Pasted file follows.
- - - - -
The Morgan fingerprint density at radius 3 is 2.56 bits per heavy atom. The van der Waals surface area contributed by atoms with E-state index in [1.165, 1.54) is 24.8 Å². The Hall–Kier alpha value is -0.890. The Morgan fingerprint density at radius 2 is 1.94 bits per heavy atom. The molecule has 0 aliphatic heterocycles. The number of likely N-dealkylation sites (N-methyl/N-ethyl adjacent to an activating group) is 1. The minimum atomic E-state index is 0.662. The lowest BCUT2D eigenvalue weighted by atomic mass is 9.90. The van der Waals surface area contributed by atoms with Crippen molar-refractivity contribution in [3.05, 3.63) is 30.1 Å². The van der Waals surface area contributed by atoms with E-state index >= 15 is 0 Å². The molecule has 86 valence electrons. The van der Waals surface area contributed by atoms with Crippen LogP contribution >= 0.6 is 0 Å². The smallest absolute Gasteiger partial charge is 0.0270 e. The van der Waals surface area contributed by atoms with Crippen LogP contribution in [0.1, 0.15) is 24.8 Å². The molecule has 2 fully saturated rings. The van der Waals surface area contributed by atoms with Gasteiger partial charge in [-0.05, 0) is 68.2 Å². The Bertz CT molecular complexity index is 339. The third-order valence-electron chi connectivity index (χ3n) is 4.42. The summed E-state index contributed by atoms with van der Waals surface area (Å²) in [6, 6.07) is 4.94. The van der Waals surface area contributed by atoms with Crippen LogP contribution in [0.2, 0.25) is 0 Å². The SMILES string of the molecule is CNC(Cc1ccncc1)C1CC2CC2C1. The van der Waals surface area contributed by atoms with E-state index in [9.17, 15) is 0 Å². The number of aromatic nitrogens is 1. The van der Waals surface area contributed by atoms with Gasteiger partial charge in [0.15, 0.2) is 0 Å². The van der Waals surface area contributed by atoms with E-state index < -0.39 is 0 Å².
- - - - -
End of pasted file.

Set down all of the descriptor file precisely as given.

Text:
The Morgan fingerprint density at radius 3 is 2.56 bits per heavy atom. The van der Waals surface area contributed by atoms with E-state index in [1.165, 1.54) is 24.8 Å². The Hall–Kier alpha value is -0.890. The Morgan fingerprint density at radius 2 is 1.94 bits per heavy atom. The molecule has 0 aliphatic heterocycles. The number of likely N-dealkylation sites (N-methyl/N-ethyl adjacent to an activating group) is 1. The minimum atomic E-state index is 0.662. The lowest BCUT2D eigenvalue weighted by atomic mass is 9.90. The van der Waals surface area contributed by atoms with Crippen molar-refractivity contribution in [3.05, 3.63) is 30.1 Å². The van der Waals surface area contributed by atoms with E-state index >= 15 is 0 Å². The molecule has 86 valence electrons. The van der Waals surface area contributed by atoms with Crippen LogP contribution >= 0.6 is 0 Å². The smallest absolute Gasteiger partial charge is 0.0270 e. The van der Waals surface area contributed by atoms with Crippen LogP contribution in [0.1, 0.15) is 24.8 Å². The molecule has 2 fully saturated rings. The van der Waals surface area contributed by atoms with Gasteiger partial charge in [-0.05, 0) is 68.2 Å². The Bertz CT molecular complexity index is 339. The third-order valence-electron chi connectivity index (χ3n) is 4.42. The summed E-state index contributed by atoms with van der Waals surface area (Å²) in [6, 6.07) is 4.94. The van der Waals surface area contributed by atoms with Crippen LogP contribution in [0.2, 0.25) is 0 Å². The SMILES string of the molecule is CNC(Cc1ccncc1)C1CC2CC2C1. The van der Waals surface area contributed by atoms with E-state index in [9.17, 15) is 0 Å². The number of aromatic nitrogens is 1. The van der Waals surface area contributed by atoms with Gasteiger partial charge in [0.15, 0.2) is 0 Å². The van der Waals surface area contributed by atoms with E-state index < -0.39 is 0 Å².